One early morning in May 2021, Jaye Stentz started his day like most others: he went to let his chocolate lab, Howard, outside; however, when he tried to call him back inside the words weren’t there.
“I could think the words, but they weren’t coming out,” said Stentz, organization development specialist at Blue Cross and Blue Shield of Nebraska (BCBSNE). “When I finally was able to speak, I got his name out, but it was slurred. It didn’t sound like me at all.”
The episode passed, so he dismissed it and dismissed it again later that evening when he wasn’t able to make himself smile in the mirror.
“I finally told my wife the next morning that I was feeling weird and that weird things were happening,” said Stentz. “As I was telling her what I was experiencing, it happened right there in front of her. So, we went to the hospital, and they discovered I had had minor strokes.”
Stentz experienced what are known as transient ischemic attacks, which are temporary stroke-like symptoms that can serve as a warning for a future stroke, according to the Mayo Clinic.
“I spent three days in the hospital,” he said. “I had plenty of time in the hospital to think about how we take care of ourselves and what that means for me, and I will say I had my last cigarette the day before I had the stroke.”
After he left the hospital, the only side effect Stentz suffered was numbness in his thumb and finger, but he knew he needed to make a change.
“I started to really cherish the idea of just movement,” he said. “So, on June 5, which was probably about a week after I came home from the hospital, I started to go for a daily walk. I started with just a few blocks each morning.”
Every day, he would grab his photo ID, BCBSNE insurance card, keys and glasses and head out. As the walks became a routine, Stentz noticed Howard would give him a knowing look every time he left.
“He was letting me know that it wasn’t okay for me to go alone,” said Stentz. “For that first year, I knew that I was at an increased risk of having another stroke. So, Howard started to come with me, and he became my accountability partner through this.”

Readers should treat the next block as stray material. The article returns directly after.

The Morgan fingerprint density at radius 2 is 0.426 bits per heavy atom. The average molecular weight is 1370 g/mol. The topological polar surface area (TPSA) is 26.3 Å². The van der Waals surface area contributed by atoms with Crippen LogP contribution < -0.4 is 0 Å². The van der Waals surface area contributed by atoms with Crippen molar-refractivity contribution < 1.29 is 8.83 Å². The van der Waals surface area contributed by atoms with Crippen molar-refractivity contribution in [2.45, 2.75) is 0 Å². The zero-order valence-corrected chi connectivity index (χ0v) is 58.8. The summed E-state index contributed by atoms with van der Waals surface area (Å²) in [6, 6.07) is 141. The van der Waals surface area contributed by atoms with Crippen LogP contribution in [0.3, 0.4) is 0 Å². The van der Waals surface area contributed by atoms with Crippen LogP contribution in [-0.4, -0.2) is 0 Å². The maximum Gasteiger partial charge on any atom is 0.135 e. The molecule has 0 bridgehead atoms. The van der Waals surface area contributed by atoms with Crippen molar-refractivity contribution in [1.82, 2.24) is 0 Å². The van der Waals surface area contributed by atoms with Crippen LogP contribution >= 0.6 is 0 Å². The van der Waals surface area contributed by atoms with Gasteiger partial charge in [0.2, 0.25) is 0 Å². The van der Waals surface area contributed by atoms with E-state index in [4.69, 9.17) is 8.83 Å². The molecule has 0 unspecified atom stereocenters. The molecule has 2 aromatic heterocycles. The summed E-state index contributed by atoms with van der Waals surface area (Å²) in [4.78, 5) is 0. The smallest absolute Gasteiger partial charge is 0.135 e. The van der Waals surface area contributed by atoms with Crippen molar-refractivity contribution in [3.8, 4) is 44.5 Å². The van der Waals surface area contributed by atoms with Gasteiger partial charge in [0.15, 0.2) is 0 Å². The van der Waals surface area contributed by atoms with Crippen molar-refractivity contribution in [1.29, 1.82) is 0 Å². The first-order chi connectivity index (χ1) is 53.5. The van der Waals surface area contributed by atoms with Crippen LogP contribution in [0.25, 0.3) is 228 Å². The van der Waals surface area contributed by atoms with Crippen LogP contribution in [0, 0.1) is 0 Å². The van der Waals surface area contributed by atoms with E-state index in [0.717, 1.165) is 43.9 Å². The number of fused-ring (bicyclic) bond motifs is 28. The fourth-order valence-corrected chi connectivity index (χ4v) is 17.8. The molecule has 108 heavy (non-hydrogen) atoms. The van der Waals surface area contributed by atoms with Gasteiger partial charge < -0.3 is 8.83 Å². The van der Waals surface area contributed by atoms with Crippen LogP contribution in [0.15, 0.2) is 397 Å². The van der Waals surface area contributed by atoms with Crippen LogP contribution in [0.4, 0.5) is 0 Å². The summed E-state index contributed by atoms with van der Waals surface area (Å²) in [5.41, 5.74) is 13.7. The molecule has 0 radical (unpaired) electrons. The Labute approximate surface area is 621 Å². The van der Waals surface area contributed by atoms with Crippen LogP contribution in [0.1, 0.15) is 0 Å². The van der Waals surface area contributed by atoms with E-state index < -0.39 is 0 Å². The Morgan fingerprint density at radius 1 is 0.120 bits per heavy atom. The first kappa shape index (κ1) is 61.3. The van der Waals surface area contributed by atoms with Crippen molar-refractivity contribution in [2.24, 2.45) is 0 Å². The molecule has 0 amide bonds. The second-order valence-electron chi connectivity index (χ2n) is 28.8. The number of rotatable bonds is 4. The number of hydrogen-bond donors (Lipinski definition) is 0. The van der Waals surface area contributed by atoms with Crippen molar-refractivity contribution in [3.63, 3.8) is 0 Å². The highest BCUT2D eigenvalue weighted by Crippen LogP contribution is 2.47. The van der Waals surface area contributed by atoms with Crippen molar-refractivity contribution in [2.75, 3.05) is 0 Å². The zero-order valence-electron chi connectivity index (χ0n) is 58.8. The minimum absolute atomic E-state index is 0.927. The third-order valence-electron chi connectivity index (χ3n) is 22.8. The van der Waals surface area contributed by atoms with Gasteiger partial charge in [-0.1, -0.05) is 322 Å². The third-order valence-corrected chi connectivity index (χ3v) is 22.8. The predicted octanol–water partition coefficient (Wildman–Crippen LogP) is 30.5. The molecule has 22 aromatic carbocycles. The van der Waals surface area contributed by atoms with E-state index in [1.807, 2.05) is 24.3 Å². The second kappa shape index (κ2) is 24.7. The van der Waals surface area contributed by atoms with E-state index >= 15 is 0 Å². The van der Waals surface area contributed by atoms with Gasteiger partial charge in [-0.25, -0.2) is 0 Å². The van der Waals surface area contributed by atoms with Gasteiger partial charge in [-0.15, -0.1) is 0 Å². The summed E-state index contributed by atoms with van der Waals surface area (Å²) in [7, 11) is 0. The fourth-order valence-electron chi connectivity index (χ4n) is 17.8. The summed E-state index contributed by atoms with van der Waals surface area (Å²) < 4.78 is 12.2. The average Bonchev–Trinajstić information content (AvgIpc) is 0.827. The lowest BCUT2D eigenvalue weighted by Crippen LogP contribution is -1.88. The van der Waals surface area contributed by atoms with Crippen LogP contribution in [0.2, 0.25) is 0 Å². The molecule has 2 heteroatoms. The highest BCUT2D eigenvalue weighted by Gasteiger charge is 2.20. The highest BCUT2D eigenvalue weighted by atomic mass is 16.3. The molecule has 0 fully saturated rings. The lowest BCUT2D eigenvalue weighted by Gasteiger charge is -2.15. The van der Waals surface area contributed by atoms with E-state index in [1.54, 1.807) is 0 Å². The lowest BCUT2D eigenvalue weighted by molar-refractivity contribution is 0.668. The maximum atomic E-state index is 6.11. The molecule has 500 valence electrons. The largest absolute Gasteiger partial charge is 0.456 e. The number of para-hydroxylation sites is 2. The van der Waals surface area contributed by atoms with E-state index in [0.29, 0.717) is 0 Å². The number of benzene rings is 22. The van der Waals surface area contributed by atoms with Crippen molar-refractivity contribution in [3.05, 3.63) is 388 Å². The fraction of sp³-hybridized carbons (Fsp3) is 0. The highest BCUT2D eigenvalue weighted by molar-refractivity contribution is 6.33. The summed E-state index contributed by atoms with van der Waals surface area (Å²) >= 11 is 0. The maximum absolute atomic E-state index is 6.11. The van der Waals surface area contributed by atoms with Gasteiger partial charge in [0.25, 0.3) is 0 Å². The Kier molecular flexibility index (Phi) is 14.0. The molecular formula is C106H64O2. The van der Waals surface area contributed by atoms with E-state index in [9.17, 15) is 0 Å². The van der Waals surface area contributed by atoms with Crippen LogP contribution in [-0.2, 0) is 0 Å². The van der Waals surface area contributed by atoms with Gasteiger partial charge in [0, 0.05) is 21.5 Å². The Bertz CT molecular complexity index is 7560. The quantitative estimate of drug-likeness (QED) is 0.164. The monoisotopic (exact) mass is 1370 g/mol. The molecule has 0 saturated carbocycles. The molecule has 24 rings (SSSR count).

So, every day at 5:30 a.m., the same time he suffered his stroke symptoms, he took Howard for a three-mile walk/jog mix.
“It became less about me and more about him,” said Stentz. “I love that dog so much that it would break my heart to not take him on this daily routine. It was my love and appreciation for him and wanting him to be happy and knowing that I always wanted to be there for him that inspired a real level of change in me.”
He extended his routine even further when one of the other dogs, Seeley, started watching them walk every day and wanted to join.
“When Howard and I get back after three miles, I grab Seeley’s leash and take him for a mile walk,” he said. “So, every day I do four miles between the two dogs.”
Through each mile, Stentz is filled with a renewed feeling of well-being.
“Had I had a stroke where I lost my ability to walk, I wouldn’t be able to enjoy this every day, and I’m filled with gratitude knowing I can,” he said.
Through his story, he hopes others will find their motivation before they get a wake-up call like him.
“Figure out what you love,” Stentz said. “That is what will keep you coming back no matter what. What is your Howard?”
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*Wise & Well is a monthly wellness series highlighting BCBSNE employees and their dedication to health and wellness.